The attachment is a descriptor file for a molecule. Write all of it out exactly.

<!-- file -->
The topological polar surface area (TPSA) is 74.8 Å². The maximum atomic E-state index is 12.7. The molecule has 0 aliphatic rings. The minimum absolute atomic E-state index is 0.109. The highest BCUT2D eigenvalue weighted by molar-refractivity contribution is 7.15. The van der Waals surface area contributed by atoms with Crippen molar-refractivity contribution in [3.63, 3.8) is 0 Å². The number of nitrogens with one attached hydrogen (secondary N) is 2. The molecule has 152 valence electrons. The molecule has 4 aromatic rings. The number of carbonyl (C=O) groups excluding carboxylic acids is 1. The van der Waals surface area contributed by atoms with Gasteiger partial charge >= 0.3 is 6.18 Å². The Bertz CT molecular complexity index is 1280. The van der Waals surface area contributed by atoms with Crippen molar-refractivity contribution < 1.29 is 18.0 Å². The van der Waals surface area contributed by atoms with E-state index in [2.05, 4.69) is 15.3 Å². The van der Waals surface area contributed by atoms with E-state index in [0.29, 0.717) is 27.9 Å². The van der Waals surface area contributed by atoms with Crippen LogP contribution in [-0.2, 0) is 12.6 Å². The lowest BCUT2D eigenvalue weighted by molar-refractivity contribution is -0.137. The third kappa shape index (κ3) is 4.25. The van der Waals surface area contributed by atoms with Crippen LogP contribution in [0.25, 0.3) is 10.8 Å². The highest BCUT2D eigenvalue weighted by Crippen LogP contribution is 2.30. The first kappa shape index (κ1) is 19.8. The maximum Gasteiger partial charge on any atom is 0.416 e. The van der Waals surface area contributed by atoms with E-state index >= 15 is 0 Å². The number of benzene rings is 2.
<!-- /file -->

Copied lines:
The topological polar surface area (TPSA) is 74.8 Å². The maximum atomic E-state index is 12.7. The molecule has 0 aliphatic rings. The minimum absolute atomic E-state index is 0.109. The highest BCUT2D eigenvalue weighted by molar-refractivity contribution is 7.15. The van der Waals surface area contributed by atoms with Crippen molar-refractivity contribution in [3.63, 3.8) is 0 Å². The number of nitrogens with one attached hydrogen (secondary N) is 2. The molecule has 152 valence electrons. The molecule has 4 aromatic rings. The number of carbonyl (C=O) groups excluding carboxylic acids is 1. The van der Waals surface area contributed by atoms with Gasteiger partial charge >= 0.3 is 6.18 Å². The Bertz CT molecular complexity index is 1280. The van der Waals surface area contributed by atoms with Crippen molar-refractivity contribution < 1.29 is 18.0 Å². The van der Waals surface area contributed by atoms with E-state index in [2.05, 4.69) is 15.3 Å². The van der Waals surface area contributed by atoms with E-state index in [0.29, 0.717) is 27.9 Å². The van der Waals surface area contributed by atoms with Crippen LogP contribution in [-0.2, 0) is 12.6 Å². The lowest BCUT2D eigenvalue weighted by molar-refractivity contribution is -0.137. The third kappa shape index (κ3) is 4.25. The van der Waals surface area contributed by atoms with Crippen LogP contribution in [0.25, 0.3) is 10.8 Å². The highest BCUT2D eigenvalue weighted by Crippen LogP contribution is 2.30. The first kappa shape index (κ1) is 19.8. The maximum Gasteiger partial charge on any atom is 0.416 e. The van der Waals surface area contributed by atoms with E-state index >= 15 is 0 Å². The number of benzene rings is 2.